The wait is almost over…it’s just about time to pull off those winter boat covers and set sail into the warmer season! Whether you’re just getting started in the ASA 101 course or you regularly cruise in your own vessel, learning to properly care for a sailboat is an important and necessary skill to have.
The way you maintain your boat and the various products you use can have a lasting effect on the water you sail on. Let’s add a little “green” to this year’s nautical spring cleaning. For more information, check out this comprehensive Green Boating Guide from our friends at Sailors for the Sea- it’s free to download from their website!
(Not a boat owner? Many of these tips apply to cleaning at home, too! Remember: in one way or another, all waterways connect to our lakes, rivers, and oceans.)
Uncovering the Boat
It is common to use shrinkwrap to protect boats from winter weather, but according to Sailors for the Sea, shrinkwrap for a 35’ sailboat is equivalent to 4,000 single-use plastic water bottles. YIKES! The good news is that if you remove other materials like zippers and nails and keep the plastic clean and dry, you should be able to recycle it. Check with your marina for best practices to ensure your wrap will get recycled. Next year opt for a reusable canvas cover instead.
Clear the Clutter
A boat’s storage space is usually just big enough to store the essentials: gear, maps, food, water, crew, and that’s about it. This minimalist design is done on purpose; there is no need to sail around with more weight and clutter than you need. Unnecessary weight onboard equals reduced speed underway and lower fuel efficiency, which costs money and increases the boat’s carbon footprint.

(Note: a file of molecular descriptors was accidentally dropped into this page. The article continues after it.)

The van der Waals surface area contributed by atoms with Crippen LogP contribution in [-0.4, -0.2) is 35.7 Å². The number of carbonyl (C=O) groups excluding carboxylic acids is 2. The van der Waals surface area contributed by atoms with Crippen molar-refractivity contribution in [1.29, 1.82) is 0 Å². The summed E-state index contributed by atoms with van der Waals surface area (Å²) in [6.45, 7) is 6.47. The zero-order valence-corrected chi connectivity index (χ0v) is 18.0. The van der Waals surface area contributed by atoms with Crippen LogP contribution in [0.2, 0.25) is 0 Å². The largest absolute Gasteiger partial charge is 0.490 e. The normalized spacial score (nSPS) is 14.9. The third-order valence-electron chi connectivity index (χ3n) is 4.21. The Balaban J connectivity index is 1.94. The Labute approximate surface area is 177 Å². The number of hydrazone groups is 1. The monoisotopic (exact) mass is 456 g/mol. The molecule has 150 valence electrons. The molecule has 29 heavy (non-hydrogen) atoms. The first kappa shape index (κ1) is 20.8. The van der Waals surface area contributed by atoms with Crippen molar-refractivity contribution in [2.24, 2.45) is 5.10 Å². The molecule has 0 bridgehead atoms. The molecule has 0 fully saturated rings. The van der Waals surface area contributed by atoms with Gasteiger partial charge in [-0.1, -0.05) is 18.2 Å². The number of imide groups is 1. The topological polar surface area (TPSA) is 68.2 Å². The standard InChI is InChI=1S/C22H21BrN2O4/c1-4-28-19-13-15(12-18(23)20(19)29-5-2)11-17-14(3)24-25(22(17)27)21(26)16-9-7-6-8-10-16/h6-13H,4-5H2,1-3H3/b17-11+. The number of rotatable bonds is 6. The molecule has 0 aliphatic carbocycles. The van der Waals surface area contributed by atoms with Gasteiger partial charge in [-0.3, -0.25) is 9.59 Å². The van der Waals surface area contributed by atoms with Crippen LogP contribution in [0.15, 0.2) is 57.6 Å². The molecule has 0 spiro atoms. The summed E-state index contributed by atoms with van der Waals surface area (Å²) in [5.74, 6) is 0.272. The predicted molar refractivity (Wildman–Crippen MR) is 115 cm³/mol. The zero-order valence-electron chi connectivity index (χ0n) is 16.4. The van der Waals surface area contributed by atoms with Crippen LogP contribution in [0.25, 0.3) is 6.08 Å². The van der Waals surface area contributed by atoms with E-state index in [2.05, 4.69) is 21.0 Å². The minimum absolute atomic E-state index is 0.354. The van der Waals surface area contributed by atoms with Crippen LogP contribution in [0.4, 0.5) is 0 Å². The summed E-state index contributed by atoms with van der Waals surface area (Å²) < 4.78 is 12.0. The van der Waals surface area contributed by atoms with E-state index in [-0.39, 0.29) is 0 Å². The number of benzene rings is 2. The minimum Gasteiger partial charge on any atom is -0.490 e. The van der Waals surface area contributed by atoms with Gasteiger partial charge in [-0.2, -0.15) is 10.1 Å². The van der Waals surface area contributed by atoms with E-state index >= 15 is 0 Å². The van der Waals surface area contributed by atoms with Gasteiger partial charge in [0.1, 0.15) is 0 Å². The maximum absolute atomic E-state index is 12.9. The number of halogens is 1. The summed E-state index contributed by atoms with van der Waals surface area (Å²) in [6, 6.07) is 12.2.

Caring for the bottom of your boat will also reduce drag and make your boat more efficient. See page 19 of the Green Boating Guide for some tips on eco-friendly options to prevent biofouling.
Cleaner (and Cheaper!) Cleaning Products
Heavy chemical cleaners get the job done, but at what cost to the surrounding water and sea life? The Boat U.S. Foundation conducted a test of a variety of cleaning products with different eco-friendly labels, such as “biodegradable,” “non-toxic,” and “ecological,” to see if they stack up with their conventional counterparts. The results were shocking: it turns out there is no regulation for the use of these terms, and some of the “green” labeled products were actually more harmful than traditional products! Conversely, some of the conventional products that did not host any environmental claims were “far less toxic than suspected.”
How can we do the right thing by the environment if we can’t trust labels? The solution is both simple and cost-effective: try making your own cleaners. Many only involve two ingredients or less. See the chart below for some DIY substitutes to traditional products:
Take Care of Your Engine
Sailors usually try to use the engine as little as possible (that’s what those big sheets of canvas are for!), but most boats still have an engine powered by fossil fuels. Proper care not only extends the life of your engine but can also prevent leaks and inefficiencies. To prep for the warm season, be sure to change your engine’s oil and filter and remove antifreeze from your cooling system and water lines. Both the oil and antifreeze can be recycled; ask your marina for the nearest repository.
With a little extra love and care, you can make your boat sparkle this summer without harming the environment. To learn more about Sailors for the Sea and ways you can be a greener sailor, click here!